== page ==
Can GOP deliver on economy?

After years of chasing Senate control, Republicans now are under pressure to deliver economic relief to voters who rewarded them with full power on Capitol Hill.

Voters punished President Obama and Democrats at the polls Tuesday, sour over the economy and seeing minimal growth in their paychecks, despite consistent gains in both the job market and the economy at-large.


Big winners on Tuesday, the GOP is well aware they have little time to prove that they can do better.

For starters, Republican leaders have vowed to push their bills aimed at boosting jobs that stalled in the Democratic-controlled Senate.

“January will bring the opportunity to start making a real difference in the lives of struggling families,” said Speaker John BoehnerJohn Andrew BoehnerAre maskless House members scofflaws? Israel, Democrats and the problem of the Middle East Joe Crowley to register as lobbyist for recording artists MORE (R-Ohio) Friday. “It is up to President Obama to start listening, and work with the new Congress to get things done.”

But that approach also underscores the challenges that incoming Senate majority leader, Mitch McConnellAddison (Mitch) Mitchell McConnellBipartisan infrastructure deal takes fire from left and right Jayapal to Dems: Ditch bipartisanship, go it alone on infrastructure The Hill's 12:30 Report: Sights and sounds from Biden's European trip MORE (R-Ky.) and the GOP face, now that they have more control over what Washington does to help, or hurt, the recovery.

Economists question whether the measures Republicans can get Obama to sign will be broad enough to have a significant impact.

BoehnerJohn Andrew BoehnerAre maskless House members scofflaws? Israel, Democrats and the problem of the Middle East Joe Crowley to register as lobbyist for recording artists MORE and McConnell have said approving the Keystone XL pipeline, giving businesses incentives to hire veterans and making targeted changes to the healthcare law will be the among early priorities next year.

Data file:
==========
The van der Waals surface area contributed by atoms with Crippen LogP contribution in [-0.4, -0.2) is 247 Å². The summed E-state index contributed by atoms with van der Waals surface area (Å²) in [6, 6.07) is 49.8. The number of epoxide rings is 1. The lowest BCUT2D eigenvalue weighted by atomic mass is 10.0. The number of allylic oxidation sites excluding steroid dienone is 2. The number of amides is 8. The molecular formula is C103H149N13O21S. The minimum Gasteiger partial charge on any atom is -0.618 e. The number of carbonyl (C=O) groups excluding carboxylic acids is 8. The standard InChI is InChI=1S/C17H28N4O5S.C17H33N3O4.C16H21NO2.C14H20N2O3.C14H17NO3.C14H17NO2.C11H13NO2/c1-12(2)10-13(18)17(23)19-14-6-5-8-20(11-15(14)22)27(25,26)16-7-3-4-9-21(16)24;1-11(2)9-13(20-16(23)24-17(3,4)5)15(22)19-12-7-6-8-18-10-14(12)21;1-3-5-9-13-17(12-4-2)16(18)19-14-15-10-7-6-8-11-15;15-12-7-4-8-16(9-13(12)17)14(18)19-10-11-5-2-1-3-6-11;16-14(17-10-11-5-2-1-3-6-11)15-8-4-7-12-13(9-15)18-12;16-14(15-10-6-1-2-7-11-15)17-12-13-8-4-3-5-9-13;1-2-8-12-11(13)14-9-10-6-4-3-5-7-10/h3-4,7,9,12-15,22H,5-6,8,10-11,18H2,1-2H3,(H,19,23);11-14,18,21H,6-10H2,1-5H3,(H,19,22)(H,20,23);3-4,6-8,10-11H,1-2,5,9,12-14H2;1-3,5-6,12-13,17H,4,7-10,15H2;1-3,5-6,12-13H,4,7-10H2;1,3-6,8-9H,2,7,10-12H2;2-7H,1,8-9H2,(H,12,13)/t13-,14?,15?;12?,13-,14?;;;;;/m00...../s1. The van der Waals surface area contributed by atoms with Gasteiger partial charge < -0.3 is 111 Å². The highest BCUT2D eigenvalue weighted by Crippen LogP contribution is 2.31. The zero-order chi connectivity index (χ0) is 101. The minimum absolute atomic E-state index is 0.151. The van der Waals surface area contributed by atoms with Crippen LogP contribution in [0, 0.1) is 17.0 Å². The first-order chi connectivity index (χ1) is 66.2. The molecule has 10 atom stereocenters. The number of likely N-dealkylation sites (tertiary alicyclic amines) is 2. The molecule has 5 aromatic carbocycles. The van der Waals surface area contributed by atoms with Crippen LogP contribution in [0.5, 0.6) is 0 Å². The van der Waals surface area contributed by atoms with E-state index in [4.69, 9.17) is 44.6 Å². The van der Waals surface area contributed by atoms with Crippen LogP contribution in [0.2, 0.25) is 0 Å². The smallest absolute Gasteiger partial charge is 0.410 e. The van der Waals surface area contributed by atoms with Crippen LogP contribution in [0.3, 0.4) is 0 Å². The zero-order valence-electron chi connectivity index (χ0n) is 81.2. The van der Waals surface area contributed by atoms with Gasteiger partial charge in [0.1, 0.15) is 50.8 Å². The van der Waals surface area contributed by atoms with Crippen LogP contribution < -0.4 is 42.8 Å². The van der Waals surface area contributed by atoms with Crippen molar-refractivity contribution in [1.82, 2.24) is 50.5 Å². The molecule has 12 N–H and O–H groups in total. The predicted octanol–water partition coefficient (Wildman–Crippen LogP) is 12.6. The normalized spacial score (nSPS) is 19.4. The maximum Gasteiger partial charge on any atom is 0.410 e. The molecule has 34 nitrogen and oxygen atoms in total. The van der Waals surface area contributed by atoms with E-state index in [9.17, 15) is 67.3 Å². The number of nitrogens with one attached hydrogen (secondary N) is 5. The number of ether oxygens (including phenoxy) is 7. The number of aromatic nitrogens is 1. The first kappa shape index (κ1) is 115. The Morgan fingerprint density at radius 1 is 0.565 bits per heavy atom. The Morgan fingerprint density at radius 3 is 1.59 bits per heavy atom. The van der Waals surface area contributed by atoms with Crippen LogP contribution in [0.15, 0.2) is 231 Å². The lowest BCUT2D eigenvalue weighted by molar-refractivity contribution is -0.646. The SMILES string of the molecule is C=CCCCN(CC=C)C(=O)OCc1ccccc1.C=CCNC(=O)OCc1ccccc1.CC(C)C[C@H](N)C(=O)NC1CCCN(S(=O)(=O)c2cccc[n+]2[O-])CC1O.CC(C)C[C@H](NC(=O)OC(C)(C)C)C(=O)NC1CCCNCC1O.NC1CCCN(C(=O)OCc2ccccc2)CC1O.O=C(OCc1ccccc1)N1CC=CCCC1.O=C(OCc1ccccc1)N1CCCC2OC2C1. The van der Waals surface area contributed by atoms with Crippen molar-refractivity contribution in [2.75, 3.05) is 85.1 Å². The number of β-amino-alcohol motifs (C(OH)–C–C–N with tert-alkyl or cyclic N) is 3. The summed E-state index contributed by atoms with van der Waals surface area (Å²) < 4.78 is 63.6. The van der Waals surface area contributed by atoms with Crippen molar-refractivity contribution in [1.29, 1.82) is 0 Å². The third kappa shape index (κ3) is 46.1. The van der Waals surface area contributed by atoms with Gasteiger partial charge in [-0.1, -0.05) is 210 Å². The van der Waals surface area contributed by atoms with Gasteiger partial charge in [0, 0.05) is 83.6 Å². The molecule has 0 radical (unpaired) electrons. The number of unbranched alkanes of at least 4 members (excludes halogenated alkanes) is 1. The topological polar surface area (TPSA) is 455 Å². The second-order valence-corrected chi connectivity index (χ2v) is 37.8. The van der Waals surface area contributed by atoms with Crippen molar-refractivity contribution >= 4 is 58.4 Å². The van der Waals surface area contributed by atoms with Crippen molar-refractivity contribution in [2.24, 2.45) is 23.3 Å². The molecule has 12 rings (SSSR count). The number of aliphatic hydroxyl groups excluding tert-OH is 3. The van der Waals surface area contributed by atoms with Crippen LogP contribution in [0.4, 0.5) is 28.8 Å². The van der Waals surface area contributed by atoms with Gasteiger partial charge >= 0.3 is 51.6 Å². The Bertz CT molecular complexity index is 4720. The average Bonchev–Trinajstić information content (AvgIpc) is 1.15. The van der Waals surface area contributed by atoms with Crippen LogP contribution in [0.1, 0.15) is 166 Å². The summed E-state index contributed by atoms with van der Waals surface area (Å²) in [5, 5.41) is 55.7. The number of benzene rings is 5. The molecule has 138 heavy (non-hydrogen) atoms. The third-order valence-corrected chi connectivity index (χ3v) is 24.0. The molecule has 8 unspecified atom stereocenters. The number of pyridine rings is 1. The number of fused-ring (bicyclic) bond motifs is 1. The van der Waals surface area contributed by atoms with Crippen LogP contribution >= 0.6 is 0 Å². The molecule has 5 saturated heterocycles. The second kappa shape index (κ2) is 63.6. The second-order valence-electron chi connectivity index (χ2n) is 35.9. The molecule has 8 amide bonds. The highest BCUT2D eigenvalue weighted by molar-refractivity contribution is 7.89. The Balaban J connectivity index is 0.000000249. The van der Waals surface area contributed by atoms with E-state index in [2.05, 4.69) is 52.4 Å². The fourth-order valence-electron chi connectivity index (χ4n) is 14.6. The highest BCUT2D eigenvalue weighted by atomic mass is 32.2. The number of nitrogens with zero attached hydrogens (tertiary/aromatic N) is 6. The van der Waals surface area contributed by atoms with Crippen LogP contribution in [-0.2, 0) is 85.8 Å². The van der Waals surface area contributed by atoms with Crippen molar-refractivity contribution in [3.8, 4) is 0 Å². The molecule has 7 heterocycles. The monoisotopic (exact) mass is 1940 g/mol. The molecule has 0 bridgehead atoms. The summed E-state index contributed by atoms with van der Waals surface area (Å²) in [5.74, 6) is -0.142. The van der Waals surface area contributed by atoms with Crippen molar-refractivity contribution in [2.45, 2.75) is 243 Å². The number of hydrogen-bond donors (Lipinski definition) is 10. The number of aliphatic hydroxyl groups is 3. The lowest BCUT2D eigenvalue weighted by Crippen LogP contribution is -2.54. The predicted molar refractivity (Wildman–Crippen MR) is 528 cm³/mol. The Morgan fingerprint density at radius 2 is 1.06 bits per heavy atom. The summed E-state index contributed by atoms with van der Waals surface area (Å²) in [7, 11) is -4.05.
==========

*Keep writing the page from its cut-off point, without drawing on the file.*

Lawmakers, congressional aides and political analysts also wonder whether Congress can come together on larger policy changes — like an overhaul of the tax or immigration system — that could have a more profound economic impact.

“There are things that they could do to help the economy, and things they’d be willing to do,” said William Gale of the Brookings Institution. “The intersection of those two is pretty small.”

And Republicans have to struggle with the reality that, just as Obama took the lion’s share of the blame for voters’ economic worries this November, Democrats might get the credit ahead of the 2016 presidential election if Americans start feeling better about the economy.

Almost eight in 10 of Tuesday’s voters said they had worries about the direction of the economy over the next year, according to national exit polls.

Some economists argue that while Republican initiatives might not target wages directly, their broader economic impact could still be felt. Even showing progress on some initiatives, they insist, could boost confidence among the public and businesses that Washington dysfunction is on the wane.

“There’s a whole menu of tax reform, regulatory reform, trade pacts, those kind of things that you should do,” said Douglas Holtz-Eakin, former head of the Congressional Budget Office and head of the conservative American Action Forum. “At this point, even small improvements would be noticeable.